What Species of Lemur are You?

More than 80 species of lemur exist on the island of Madagascar, and they're all very different in many ways. Personality varies across lemurs, and they're related to humans, so we wondered...what kind of lemur would you be? Let's find out!

Christopher Smith
On Nov 9, 2014

What is your favorite color?

You are at a party/social gathering. Do you...?

What is your favorite type of exercise?

When it comes to sleeping, are you...?

What's your favorite type of food?

If you could live anywhere, it would be...?

How would you describe your group of friends?

Describe your preferred fashion style.

Ring-tailed Lemur

Ring-tailed Lemur

You are a ring-tailed lemur!
Ring-tailed lemurs are the most social of the lemurs, living in groups of up to 25 individuals. Found in the southwest dry forests and spiny forests of Madagascar, they bet their survival on adaptability: they eat a diversity of foods (even small birds and reptiles), travel on the ground or through the trees, and will remain active on a moonlit night. The most iconic lemur, many people know about the long, black and white striped tail. Many people don't know that ring-tailed lemurs are endangered in the wild and need help for long-term survival in Madagascar. Learn more at http://lemur.duke.edu.
Adopt a ring-tailed lemur and support the Duke Lemur Center by visiting https://gifts.duke.edu/lemur_share !

Coquerel's Sifaka

Coquerel's Sifaka

Athletic, personable, quiet, easy-going. These words describe the Coquerel's sifaka. Coquerel's sifaka live in small groups, typically family. Most of their diet consists of leaves. Long, powerful legs enable sifakas to leap more than 30 feet through the trees in search of their favorite leaves or to escape predators. Sifakas are "dancing" lemurs - they skip sideways across the ground much like a ballerina crosses a stage. An endangered species, these Olympic-level jumpers have been reduced to only a few thousand individuals left in the dry forests of northwestern Madagascar. Learn more at http://lemur.duke.edu.
Adopt the Coquerel's sifaka and support the Duke Lemur Center by visiting https://gifts.duke.edu/lemur_share !

Blue-eyed Black Lemur

Blue-eyed Black Lemur

You got Blue-eyed Black Lemur!
Blue-eyed black lemurs always stand out because of their unique blue eye color. Blue-eyed black lemurs are the only primate species where every individual has blue eyes (unlike, say, humans where only some individuals have blue eyes). Blue-eyed black lemurs are social, but tend to stay in smaller groups. They also tend to be a little high-strung; mothers are very protective and males always watch their backs to make sure a female isn't about to take their food. Blue-eyed black lemurs at the Duke Lemur Center always "rule the roost" and are dominant above every other species they live with. Blue-eyed black lemurs are critically endangered in the wild, with fewer than 6000 possibly left in the wild. Learn more at http://lemur.duke.edu.
Adopt the blue-eyed black lemur and support the Duke Lemur Center by visiting https://gifts.duke.edu/lemur_share

Aye-Aye

Aye-Aye

You got the Aye-Aye!
The largest nocturnal primate and likely the strangest in all the best ways. These lemurs always stand out in a party! Big ears, sharp rodent-like teeth, and spider-like hands with a middle finger that can rotate make the aye-aye one of the most distinct primates. Aye-ayes tap along tree branches looking for tunnels chewed by grubs and bugs. Their sharp teeth chisel a hole into the tunnel and their thin, flexible middle finger lets them reach in to extract the delicious bugs! Aye-ayes love bugs! Solitary and nocturnal, aye-ayes travel and forage alone, but also tend to be active at twilight. Some scientists think aye-ayes can see blue colors and maybe even some ultraviolet, while most nocturnal lemurs are likely color blind. They were once thought to be bad omens and are now considered endangered.Learn more at http://lemur.duke.edu.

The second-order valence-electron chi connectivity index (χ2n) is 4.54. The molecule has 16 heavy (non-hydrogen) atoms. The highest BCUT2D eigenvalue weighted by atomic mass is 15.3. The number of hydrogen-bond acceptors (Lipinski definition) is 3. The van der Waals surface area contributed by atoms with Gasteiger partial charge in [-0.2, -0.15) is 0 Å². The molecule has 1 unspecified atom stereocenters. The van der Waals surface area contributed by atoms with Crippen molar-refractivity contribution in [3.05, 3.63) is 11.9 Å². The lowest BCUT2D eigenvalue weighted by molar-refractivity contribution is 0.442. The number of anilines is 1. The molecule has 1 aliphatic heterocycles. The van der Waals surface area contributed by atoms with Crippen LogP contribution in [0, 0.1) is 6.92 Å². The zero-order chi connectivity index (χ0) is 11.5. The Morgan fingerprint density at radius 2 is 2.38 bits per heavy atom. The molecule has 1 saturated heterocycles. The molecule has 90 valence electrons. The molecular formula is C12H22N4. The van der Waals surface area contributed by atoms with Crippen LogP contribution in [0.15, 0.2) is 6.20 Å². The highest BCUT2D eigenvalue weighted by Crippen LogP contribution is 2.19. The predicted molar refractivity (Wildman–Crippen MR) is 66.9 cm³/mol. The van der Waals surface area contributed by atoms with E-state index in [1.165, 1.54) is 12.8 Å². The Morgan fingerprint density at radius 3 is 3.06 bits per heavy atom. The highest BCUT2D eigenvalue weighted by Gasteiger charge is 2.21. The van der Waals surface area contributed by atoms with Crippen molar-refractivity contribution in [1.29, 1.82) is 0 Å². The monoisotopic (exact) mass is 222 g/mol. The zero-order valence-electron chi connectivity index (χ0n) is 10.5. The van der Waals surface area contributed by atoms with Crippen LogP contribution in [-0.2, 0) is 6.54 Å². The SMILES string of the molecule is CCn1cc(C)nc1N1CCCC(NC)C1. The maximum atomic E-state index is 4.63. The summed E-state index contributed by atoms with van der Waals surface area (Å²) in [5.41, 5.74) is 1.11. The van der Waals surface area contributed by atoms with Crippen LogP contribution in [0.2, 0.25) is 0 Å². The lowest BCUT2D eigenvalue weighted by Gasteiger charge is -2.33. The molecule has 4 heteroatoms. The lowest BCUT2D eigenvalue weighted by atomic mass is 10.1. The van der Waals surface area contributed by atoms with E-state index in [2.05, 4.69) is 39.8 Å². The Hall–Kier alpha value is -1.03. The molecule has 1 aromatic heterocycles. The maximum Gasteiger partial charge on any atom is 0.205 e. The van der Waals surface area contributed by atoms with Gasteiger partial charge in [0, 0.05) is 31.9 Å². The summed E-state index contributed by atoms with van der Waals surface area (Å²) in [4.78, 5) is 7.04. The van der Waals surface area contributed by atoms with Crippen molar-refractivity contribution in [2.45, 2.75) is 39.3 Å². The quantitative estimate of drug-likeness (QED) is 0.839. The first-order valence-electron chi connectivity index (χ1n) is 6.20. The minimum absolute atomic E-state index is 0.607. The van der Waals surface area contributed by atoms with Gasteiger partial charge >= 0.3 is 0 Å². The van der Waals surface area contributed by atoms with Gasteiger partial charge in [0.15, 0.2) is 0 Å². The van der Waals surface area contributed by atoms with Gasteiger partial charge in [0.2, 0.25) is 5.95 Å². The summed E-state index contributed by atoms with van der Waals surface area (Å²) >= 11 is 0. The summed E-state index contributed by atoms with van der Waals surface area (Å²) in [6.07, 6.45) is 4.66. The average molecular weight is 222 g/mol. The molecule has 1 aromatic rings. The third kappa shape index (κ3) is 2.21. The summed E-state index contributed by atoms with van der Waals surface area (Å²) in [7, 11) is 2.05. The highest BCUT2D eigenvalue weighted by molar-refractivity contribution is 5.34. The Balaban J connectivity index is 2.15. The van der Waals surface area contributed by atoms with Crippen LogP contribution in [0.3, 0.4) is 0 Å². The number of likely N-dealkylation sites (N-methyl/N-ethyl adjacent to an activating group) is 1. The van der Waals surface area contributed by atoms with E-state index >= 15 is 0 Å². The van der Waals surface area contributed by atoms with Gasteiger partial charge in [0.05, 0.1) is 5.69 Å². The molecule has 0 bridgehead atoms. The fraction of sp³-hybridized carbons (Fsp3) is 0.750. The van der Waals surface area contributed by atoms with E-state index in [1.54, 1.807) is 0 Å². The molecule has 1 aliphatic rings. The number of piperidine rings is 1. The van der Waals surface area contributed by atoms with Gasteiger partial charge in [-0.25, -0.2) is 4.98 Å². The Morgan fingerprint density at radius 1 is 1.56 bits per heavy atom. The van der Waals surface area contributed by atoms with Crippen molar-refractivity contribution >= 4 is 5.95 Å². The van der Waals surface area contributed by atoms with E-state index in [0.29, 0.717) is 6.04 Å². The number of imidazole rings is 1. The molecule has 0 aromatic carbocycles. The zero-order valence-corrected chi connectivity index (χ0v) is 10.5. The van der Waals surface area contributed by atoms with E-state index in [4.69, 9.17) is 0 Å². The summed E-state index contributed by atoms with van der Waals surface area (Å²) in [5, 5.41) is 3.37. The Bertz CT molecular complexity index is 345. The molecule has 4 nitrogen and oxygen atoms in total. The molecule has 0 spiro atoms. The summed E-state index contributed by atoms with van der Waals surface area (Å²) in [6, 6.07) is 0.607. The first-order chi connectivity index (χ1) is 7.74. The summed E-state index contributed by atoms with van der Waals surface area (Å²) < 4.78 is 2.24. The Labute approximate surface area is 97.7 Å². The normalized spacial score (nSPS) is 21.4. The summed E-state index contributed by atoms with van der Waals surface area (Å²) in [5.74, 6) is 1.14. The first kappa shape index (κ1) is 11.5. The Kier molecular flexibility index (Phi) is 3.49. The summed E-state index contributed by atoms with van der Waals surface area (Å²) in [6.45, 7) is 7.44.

Adopt the aye-aye and support the Duke Lemur Center by visiting https://gifts.duke.edu/lemur_share.

Black & White Ruffed Lemur

Black & White Ruffed Lemur

Loud. Black and white ruffed lemurs have an alarm/group vocalization that can be heard nearly a half-mile away. Large in size and with the color pattern of a panda, these lemurs live in the tree tops of the eastern rain forest of Madagascar. Up to 90% of their diet consists of sweet, juicy fruit. The sugary fruits mean that these lemurs get bursts of energy and spend the rest of the day lounging and sleeping. Their thick fur coats make them look soft, but are really important to keep them warm and dry in the almost constant humidity of the rain forest. Black and white ruffed lemurs are critically endangered in the wild because of illegal logging, bushmeat hunting and habitat loss. They are also one of the Top 25 Most Endangered Primates on Earth. Learn more at http://lemur.duke.edu.
Adopt the black and white ruffed lemur and support the Duke Lemur Center by visiting https://gifts.duke.edu/lemur_share.

Mouse Lemur

Mouse Lemur

Ask any lemur scientists which lemurs are the most feisty - grey mouse lemurs. Standing 3 inches tall, weighing 3 ounces and only active at night, mouse lemurs have to be quick, alert and ready to defend themselves against predators or leap onto an unsuspecting moth or beetle. Even small frogs and chameleons fear the mouse lemurs. In mouse lemur world, girls hang out in groups while boys have to hang out by themselves. Mouse lemurs are highly adaptable and live in forests along the west coast and even in the scrubby vegetation along roadsides and villages. Conservationists are less worried about mouse lemurs, but they too are running out suitable habitat and populations are thought to be in decline. Learn more at http://lemur.duke.edu.
Adopt the grey mouse lemur and support the Duke Lemur Center by visiting https://gifts.duke.edu/lemur_share.